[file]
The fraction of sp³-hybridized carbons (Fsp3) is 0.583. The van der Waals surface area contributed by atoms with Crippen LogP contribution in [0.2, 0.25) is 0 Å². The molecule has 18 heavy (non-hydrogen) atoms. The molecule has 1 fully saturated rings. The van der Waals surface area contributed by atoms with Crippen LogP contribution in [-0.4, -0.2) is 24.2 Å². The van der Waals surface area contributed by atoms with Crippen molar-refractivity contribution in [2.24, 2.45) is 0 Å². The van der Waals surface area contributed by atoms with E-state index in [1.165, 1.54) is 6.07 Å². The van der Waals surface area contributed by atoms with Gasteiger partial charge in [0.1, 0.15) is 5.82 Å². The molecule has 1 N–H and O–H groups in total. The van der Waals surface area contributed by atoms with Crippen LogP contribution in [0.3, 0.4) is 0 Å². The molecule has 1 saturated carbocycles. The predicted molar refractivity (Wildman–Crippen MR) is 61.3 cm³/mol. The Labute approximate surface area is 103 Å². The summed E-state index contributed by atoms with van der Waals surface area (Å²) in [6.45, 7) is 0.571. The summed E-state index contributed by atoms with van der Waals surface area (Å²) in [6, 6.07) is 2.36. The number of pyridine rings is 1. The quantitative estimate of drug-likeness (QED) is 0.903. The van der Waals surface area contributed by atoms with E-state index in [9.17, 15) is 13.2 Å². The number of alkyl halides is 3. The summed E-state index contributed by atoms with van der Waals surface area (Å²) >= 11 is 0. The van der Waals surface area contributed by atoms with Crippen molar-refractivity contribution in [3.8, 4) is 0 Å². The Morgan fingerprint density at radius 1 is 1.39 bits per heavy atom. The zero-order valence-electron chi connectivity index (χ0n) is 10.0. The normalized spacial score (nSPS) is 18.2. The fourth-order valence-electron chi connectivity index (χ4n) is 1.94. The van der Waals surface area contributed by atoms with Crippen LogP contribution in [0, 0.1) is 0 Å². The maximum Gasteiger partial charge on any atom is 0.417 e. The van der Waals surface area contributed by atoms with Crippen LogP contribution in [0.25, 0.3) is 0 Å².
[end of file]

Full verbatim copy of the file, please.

The fraction of sp³-hybridized carbons (Fsp3) is 0.583. The van der Waals surface area contributed by atoms with Crippen LogP contribution in [0.2, 0.25) is 0 Å². The molecule has 18 heavy (non-hydrogen) atoms. The molecule has 1 fully saturated rings. The van der Waals surface area contributed by atoms with Crippen LogP contribution in [-0.4, -0.2) is 24.2 Å². The van der Waals surface area contributed by atoms with Crippen molar-refractivity contribution in [2.24, 2.45) is 0 Å². The van der Waals surface area contributed by atoms with E-state index in [1.165, 1.54) is 6.07 Å². The van der Waals surface area contributed by atoms with Gasteiger partial charge in [0.1, 0.15) is 5.82 Å². The molecule has 1 N–H and O–H groups in total. The van der Waals surface area contributed by atoms with Crippen LogP contribution in [0.3, 0.4) is 0 Å². The molecule has 1 saturated carbocycles. The predicted molar refractivity (Wildman–Crippen MR) is 61.3 cm³/mol. The Labute approximate surface area is 103 Å². The summed E-state index contributed by atoms with van der Waals surface area (Å²) in [6.45, 7) is 0.571. The summed E-state index contributed by atoms with van der Waals surface area (Å²) in [6, 6.07) is 2.36. The number of pyridine rings is 1. The quantitative estimate of drug-likeness (QED) is 0.903. The van der Waals surface area contributed by atoms with E-state index in [9.17, 15) is 13.2 Å². The number of alkyl halides is 3. The summed E-state index contributed by atoms with van der Waals surface area (Å²) >= 11 is 0. The van der Waals surface area contributed by atoms with Crippen molar-refractivity contribution in [3.8, 4) is 0 Å². The Morgan fingerprint density at radius 1 is 1.39 bits per heavy atom. The zero-order valence-electron chi connectivity index (χ0n) is 10.0. The normalized spacial score (nSPS) is 18.2. The fourth-order valence-electron chi connectivity index (χ4n) is 1.94. The van der Waals surface area contributed by atoms with Crippen LogP contribution in [0, 0.1) is 0 Å². The maximum Gasteiger partial charge on any atom is 0.417 e. The van der Waals surface area contributed by atoms with Crippen LogP contribution in [0.25, 0.3) is 0 Å².